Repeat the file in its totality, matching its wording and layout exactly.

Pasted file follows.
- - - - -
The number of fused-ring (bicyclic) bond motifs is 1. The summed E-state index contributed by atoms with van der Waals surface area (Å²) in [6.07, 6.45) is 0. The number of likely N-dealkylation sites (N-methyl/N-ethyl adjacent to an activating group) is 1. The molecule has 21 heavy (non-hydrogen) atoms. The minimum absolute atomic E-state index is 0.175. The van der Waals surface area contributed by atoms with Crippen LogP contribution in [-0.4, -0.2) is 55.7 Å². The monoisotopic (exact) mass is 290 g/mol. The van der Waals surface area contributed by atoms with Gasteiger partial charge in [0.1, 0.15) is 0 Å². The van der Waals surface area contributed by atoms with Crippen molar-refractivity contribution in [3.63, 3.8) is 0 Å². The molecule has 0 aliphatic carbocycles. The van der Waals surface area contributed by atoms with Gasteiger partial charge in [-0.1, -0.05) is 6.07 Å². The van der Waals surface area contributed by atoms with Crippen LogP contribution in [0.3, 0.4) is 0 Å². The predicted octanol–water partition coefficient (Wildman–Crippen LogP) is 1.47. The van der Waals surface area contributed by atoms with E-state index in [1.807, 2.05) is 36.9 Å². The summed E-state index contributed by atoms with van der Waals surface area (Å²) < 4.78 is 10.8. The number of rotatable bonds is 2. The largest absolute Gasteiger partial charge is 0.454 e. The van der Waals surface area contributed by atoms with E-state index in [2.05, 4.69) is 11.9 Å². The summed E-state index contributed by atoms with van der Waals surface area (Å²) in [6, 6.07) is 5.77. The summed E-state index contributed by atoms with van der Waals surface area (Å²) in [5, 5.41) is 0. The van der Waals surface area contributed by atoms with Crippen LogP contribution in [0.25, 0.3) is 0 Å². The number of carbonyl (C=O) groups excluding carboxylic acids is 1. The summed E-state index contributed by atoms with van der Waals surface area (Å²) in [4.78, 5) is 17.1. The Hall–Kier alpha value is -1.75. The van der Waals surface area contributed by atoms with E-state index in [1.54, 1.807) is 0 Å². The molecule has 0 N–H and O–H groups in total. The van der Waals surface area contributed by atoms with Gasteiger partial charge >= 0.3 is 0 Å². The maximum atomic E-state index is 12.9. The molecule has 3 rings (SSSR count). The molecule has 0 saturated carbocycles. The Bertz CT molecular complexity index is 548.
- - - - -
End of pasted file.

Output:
The number of fused-ring (bicyclic) bond motifs is 1. The summed E-state index contributed by atoms with van der Waals surface area (Å²) in [6.07, 6.45) is 0. The number of likely N-dealkylation sites (N-methyl/N-ethyl adjacent to an activating group) is 1. The molecule has 21 heavy (non-hydrogen) atoms. The minimum absolute atomic E-state index is 0.175. The van der Waals surface area contributed by atoms with Crippen LogP contribution in [-0.4, -0.2) is 55.7 Å². The monoisotopic (exact) mass is 290 g/mol. The van der Waals surface area contributed by atoms with Gasteiger partial charge in [0.1, 0.15) is 0 Å². The van der Waals surface area contributed by atoms with Crippen molar-refractivity contribution in [3.63, 3.8) is 0 Å². The molecule has 0 aliphatic carbocycles. The van der Waals surface area contributed by atoms with Gasteiger partial charge in [-0.1, -0.05) is 6.07 Å². The van der Waals surface area contributed by atoms with Crippen LogP contribution in [0.3, 0.4) is 0 Å². The predicted octanol–water partition coefficient (Wildman–Crippen LogP) is 1.47. The van der Waals surface area contributed by atoms with E-state index in [1.807, 2.05) is 36.9 Å². The summed E-state index contributed by atoms with van der Waals surface area (Å²) < 4.78 is 10.8. The number of rotatable bonds is 2. The largest absolute Gasteiger partial charge is 0.454 e. The van der Waals surface area contributed by atoms with E-state index in [2.05, 4.69) is 11.9 Å². The summed E-state index contributed by atoms with van der Waals surface area (Å²) in [6, 6.07) is 5.77. The summed E-state index contributed by atoms with van der Waals surface area (Å²) in [5, 5.41) is 0. The van der Waals surface area contributed by atoms with Crippen LogP contribution in [0.25, 0.3) is 0 Å². The number of carbonyl (C=O) groups excluding carboxylic acids is 1. The summed E-state index contributed by atoms with van der Waals surface area (Å²) in [4.78, 5) is 17.1. The Hall–Kier alpha value is -1.75. The van der Waals surface area contributed by atoms with E-state index in [1.54, 1.807) is 0 Å². The molecule has 0 N–H and O–H groups in total. The van der Waals surface area contributed by atoms with Gasteiger partial charge >= 0.3 is 0 Å². The maximum atomic E-state index is 12.9. The molecule has 3 rings (SSSR count). The molecule has 0 saturated carbocycles. The Bertz CT molecular complexity index is 548.